• Despite a fall in seasonally adjusted terms, ABS figures show Aussie miners spent a record $1.0849b on drilling in the September quarter
  • It eclipses the figure of $1.061b from the June quarter of 2012
  • Spending on gold exploration fell, but the hunt for electric vehicle metals means lithium and base metals are being sought at record rates

Future facing commodities, EV ingredients, battery metals, critical minerals.

The hunt for the metals crucial to the transition from fossil fuels to electrified transport and renewable energy technology has seen Aussie miners tip more cash into drilling than ever before, breaking a decade long record.

Despite a 1.5% fall in seasonally adjusted terms, figures yesterday from the Australian Bureau of Statistics show the search for copper, lithium, rare earths and other battery metals saw Australian explorers pour $1.0849 billion into the ground in the September quarter.

That was up from $1.0573b in the June term and eclipsed the boom time high of $1.061b set in June 2012.

Behind it all was an unprecedented rise in spending on battery metals exploration, especially important since cash splashed on drilling for gold fell 9.34% quarter on quarter to $382.3m.

While that was still the largest amount spent drilling for any one commodity, gold miners felt the pinch from falling prices and interest rate rises, which dulled investor sentiment in precious metals.

They have since rebounded on hopes a slower and less severe rate hiking cycle will allow investor and safe haven demand to return to bullion.

Explorers spent $157.8m on copper exploration, behind only the December quarter last year ($172.5m) and 17.23% higher than the June quarter, while spending on silver, lead and zinc lifted from $25.1m to $30m.

Drilling for nickel and cobalt fell slightly, but overall the total spend on exploration for ‘selected base metals’, comprising most of the industrial metals now prized for their emerging use in lithium ion battery cathodes, hit a record $267m.

Iron ore investment was steady at $200.1m, little changed from June but almost double the money spent drilling for the bulk metal two springs ago.

But the big mover was “other”, a field which includes commodities like lithium and graphite, where spending rose a massive 36.6% quarter on quarter to $140.7m, and 69.5% up year on year.


And it all makes sense

It jives with data from BDO, which saw cashed up ASX listed explorers punt more than they have in the September quarter since the business advisory firm started collating the data in 2013.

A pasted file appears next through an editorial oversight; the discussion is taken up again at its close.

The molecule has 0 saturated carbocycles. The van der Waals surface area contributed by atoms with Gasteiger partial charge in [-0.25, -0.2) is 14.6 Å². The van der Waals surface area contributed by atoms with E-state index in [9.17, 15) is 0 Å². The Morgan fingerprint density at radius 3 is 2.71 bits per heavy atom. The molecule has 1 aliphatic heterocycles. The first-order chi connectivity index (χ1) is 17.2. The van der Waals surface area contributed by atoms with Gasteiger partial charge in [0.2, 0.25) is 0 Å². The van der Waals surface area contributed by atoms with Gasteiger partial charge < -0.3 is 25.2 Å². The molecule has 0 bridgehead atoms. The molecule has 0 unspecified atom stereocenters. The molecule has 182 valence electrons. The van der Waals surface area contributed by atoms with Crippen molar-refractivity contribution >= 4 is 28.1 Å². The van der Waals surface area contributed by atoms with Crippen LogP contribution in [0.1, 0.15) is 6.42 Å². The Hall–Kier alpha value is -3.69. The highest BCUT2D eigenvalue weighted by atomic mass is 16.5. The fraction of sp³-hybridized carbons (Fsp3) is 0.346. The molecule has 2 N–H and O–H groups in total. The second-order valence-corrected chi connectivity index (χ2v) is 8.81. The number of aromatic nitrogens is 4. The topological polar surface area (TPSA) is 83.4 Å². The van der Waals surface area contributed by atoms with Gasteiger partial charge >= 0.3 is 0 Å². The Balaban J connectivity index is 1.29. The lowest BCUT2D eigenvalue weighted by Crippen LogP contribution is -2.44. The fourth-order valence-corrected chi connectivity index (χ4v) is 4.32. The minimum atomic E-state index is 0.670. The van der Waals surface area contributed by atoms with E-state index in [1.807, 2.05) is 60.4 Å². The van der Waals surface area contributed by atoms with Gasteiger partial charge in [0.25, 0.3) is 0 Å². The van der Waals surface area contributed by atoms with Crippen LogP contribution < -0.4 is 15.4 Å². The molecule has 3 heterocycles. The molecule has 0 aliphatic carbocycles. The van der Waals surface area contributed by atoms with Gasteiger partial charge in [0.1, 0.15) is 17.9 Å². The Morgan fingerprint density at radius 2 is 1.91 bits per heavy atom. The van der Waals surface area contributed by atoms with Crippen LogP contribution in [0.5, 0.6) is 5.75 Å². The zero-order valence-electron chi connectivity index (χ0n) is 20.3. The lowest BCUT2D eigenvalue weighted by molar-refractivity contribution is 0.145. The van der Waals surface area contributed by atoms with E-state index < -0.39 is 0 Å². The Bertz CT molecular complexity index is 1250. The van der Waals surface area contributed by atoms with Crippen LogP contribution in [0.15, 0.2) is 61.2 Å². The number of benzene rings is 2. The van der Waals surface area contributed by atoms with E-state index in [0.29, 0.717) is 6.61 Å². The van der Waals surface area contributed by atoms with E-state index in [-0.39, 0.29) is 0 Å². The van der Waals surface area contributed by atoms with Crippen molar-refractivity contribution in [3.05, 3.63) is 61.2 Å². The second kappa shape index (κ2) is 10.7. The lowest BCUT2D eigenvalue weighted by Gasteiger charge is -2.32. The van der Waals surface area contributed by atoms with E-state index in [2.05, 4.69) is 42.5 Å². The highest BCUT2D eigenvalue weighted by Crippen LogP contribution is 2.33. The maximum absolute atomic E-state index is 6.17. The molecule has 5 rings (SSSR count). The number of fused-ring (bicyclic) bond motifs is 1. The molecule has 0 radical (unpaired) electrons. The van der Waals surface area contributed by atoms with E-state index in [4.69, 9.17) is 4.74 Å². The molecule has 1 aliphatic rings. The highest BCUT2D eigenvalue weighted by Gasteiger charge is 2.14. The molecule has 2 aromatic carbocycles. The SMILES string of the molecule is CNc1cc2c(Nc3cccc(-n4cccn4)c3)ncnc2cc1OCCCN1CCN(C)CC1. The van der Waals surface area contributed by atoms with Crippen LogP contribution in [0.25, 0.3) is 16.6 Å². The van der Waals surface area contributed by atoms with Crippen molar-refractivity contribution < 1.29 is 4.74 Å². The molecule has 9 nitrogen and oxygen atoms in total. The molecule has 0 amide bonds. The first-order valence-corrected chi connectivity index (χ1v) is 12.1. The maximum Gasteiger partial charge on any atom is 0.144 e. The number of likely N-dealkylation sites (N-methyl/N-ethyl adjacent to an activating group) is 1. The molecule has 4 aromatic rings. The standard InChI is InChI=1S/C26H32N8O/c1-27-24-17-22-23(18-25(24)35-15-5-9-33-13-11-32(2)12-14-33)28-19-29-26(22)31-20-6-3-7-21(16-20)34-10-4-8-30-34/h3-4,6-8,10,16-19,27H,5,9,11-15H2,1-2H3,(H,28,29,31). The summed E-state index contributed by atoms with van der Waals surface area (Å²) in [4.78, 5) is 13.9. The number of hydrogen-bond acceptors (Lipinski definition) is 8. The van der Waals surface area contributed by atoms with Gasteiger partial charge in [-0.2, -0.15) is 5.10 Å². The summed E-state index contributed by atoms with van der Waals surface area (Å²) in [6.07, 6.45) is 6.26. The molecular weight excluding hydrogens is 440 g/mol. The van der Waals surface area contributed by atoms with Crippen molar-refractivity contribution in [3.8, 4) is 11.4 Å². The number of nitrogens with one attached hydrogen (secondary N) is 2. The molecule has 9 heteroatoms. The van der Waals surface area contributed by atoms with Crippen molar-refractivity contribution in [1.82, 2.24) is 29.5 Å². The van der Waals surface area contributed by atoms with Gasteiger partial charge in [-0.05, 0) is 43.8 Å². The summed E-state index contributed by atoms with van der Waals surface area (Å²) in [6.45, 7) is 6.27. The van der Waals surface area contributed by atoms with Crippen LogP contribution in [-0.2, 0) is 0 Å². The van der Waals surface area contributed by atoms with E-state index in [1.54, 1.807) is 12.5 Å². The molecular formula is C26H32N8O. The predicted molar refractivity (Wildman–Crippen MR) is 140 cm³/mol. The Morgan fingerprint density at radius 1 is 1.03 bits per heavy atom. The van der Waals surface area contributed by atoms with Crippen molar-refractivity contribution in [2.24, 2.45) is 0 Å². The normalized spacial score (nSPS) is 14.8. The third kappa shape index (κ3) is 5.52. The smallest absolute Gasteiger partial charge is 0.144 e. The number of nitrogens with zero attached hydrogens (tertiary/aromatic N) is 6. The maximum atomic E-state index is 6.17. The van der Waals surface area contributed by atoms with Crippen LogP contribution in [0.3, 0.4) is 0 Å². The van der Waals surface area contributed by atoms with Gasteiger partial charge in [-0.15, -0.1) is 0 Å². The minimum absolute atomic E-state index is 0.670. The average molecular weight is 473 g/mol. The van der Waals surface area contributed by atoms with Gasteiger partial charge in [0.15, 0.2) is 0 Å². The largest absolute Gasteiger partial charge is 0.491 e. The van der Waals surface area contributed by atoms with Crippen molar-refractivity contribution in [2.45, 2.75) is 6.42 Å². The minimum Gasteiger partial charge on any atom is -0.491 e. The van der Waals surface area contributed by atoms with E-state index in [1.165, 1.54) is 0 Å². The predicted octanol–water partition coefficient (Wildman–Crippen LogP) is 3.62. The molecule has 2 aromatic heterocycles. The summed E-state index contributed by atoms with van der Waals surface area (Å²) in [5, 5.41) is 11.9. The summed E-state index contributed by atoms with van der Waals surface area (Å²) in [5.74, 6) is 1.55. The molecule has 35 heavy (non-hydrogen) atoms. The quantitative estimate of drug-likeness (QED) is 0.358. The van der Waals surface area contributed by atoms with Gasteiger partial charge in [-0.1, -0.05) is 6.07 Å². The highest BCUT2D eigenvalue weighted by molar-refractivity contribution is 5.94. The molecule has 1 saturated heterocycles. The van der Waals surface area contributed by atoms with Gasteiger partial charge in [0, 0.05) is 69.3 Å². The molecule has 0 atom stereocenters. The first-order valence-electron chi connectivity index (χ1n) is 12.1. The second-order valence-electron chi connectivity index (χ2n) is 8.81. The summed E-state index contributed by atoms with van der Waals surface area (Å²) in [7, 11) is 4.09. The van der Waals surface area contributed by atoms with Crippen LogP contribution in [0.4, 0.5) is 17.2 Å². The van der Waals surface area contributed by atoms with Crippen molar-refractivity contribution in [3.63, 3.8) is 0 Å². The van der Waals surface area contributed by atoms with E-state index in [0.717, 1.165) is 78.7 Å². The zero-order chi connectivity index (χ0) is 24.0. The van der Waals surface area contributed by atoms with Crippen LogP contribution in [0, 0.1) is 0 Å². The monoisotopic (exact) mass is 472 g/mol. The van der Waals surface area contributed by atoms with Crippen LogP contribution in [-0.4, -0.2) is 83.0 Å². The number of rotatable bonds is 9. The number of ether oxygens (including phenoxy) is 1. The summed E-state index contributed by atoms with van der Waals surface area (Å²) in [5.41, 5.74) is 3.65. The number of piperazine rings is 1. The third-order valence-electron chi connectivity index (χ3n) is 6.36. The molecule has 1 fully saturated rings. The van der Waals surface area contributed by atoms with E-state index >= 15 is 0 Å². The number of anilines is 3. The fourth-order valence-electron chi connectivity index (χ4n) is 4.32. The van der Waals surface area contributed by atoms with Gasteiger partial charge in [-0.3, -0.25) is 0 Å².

“The demand for future facing minerals of all types is such that we are likely to see increasing amounts raised and spent over the coming few years,” BDO’s global head of natural resources Sherif Andrawes told us last week.

“That will be supported by the ever present interest and demand for gold.”

At the large cap end of the market the growing imbalance between future supplies and demand of the battery commodities has seen those majors invest more than they historically have in exploration.

BHP’s (ASX:BHP) investment in exploration is set to hit US$400 million this year, up from just US$150m a couple years ago, while its Nickel West business in WA will spend more on drilling than at any point since the WMC takeover in 2005.

BHP thinks the nickel market will grow fourfold by 2040, and just put US$9.6 billion on the table in a bid to secure mid-tier copper miner OZ Minerals (ASX:OZL).

And investor interest in lithium is likely to keep growing. A quick look at the IPO pipeline shows a host of companies dabbling in the battery metal are prodding investors for cash to go exploring for the commodity of the moment.

Exploration spending in WA, the largest mining state, hit an all time high of $692.4m, almost 70% of the total, with Queensland seeing its biggest quarterly spend since 2012 at $156m.

Greenfields exploration expenditure rose sharply from $314.4m to $344.9m, with brownfields drilling off slightly to $740m, though explorers are getting less bang for their buck with metres drilled both overall and for brownfields exploration falling as increased driller rates and inflation took their toll.

Metres drilled peaked at 3644km in June 2021, hitting 3048.9km in September 2022 despite expenditure rising $170m over the past year and a quarter.